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Recommendations for Use of Antiretroviral Drugs in Pregnant HIV-1-Infected Women for Maternal Health and Interventions to Reduce Perinatal HIV Transmission in the United States

Protease Inhibitors

Lopinavir + Ritonavir (Kaletra, LPV/r)

(Last updated: March 28, 2014; last reviewed: March 28, 2014)

LPV/r is classified as Food and Drug Administration Pregnancy Category C.

Animal Carcinogenicity Studies
Neither lopinavir nor ritonavir was found to be mutagenic or clastogenic in a battery of in vitro and in vivo assays. The ritonavir-boosted lopinavir (LPV/r) combination was evaluated for carcinogenic potential by oral gavage administration to mice and rats for up to 104 weeks. Results showed an increased incidence of benign hepatocellular adenomas and increased combined incidence of hepatocellular adenomas plus carcinoma in male and female mice and male rats at doses that produced approximately 1.6 to 2.2 times (mice) and 0.5 times (rats) the human exposure at the recommended therapeutic dose of 400 mg/100 mg (based on AUC0–24hr measurement). Administration of LPV/r did not cause a statistically significant increase in incidence of any other benign or malignant neoplasm in mice or rats.1

Reproduction/Fertility
Lopinavir in combination with ritonavir at a 2:1 ratio produced no effects on fertility in male and female rats with exposures approximately 0.7-fold for lopinavir and 1.8-fold for ritonavir of the exposures in humans at the recommended therapeutic dose.1

Teratogenicity/Developmental Toxicity
No evidence exists of teratogenicity with administration of LPV/r to pregnant rats or rabbits. In rats treated with a maternally toxic dosage (100 mg lopinavir/50 mg ritonavir/kg/day), embryonic and fetal developmental toxicities (e.g., early resorption, decreased fetal viability, decreased fetal body weight, increased incidence of skeletal variations, and skeletal ossification delays) were observed. Drug exposure in the pregnant rats was 0.7-fold for lopinavir and 1.8-fold for ritonavir of the exposures in humans at the recommended therapeutic dose. In a perinatal and postnatal study in rats, a decrease in survival of pups between birth and postnatal Day 21 occurred with exposure to 40 mg lopinavir/20 mg ritonavir/kg/day or greater. In rabbits, no embryonic or fetal developmental toxicities were observed with a maternally toxic dosage, where drug exposure was 0.6-fold for lopinavir and 1-fold for ritonavir of the exposures in humans at the recommended therapeutic dose.1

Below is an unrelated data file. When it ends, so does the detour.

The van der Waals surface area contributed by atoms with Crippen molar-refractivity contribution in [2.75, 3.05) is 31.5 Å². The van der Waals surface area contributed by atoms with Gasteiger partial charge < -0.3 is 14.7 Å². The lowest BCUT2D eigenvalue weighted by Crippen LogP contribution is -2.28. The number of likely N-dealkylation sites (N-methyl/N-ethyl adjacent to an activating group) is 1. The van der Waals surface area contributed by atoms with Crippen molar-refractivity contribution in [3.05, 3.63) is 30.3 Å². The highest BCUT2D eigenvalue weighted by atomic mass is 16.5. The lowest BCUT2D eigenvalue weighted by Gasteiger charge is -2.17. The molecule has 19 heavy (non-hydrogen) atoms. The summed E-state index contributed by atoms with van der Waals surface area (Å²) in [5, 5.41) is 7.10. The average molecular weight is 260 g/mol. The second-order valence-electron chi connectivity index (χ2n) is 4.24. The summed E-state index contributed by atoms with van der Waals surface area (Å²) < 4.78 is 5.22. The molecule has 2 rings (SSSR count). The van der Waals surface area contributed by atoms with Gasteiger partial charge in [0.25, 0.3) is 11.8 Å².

In the Antiretroviral Pregnancy Registry (APR), sufficient numbers of first-trimester exposures to LPV/r have been monitored for detection of at least a 2-fold increase in risk of overall birth defects. No such increase in birth defects has been observed with LPV/r. Among cases of first-trimester exposure to LPV/r reported to the APR, the prevalence of birth defects was 2.4% (23 of 969; 95% CI, 1.5% to 3.5%) compared with a total prevalence of 2.7% in the U.S. population, based on CDC surveillance.2

Placental and Breast Milk Passage
Lopinavir crosses the human placenta; in the P1026s PK study, the average ratio of lopinavir concentration in cord blood to maternal plasma at delivery was 0.20 ± 0.13. In contrast, in a study of plasma and hair drug concentration in 51 mother-infant pairs in Uganda receiving LPV/r during pregnancy and breastfeeding, infant plasma levels at delivery and hair levels at age 12 weeks suggested significant in utero transfer: 41% of infants had detectable plasma lopinavir concentrations at birth and mean infant to maternal hair concentrations at 12 weeks postpartum were 0.87 for lopinavir.3 However, transfer during breastfeeding was not observed, and no infant had detectable plasma lopinavir levels at 12 weeks. Lopinavir concentrations in human breast milk are very low to undetectable and lopinavir concentrations in breastfeeding infants whose mothers received lopinavir are not clinically significant.4-6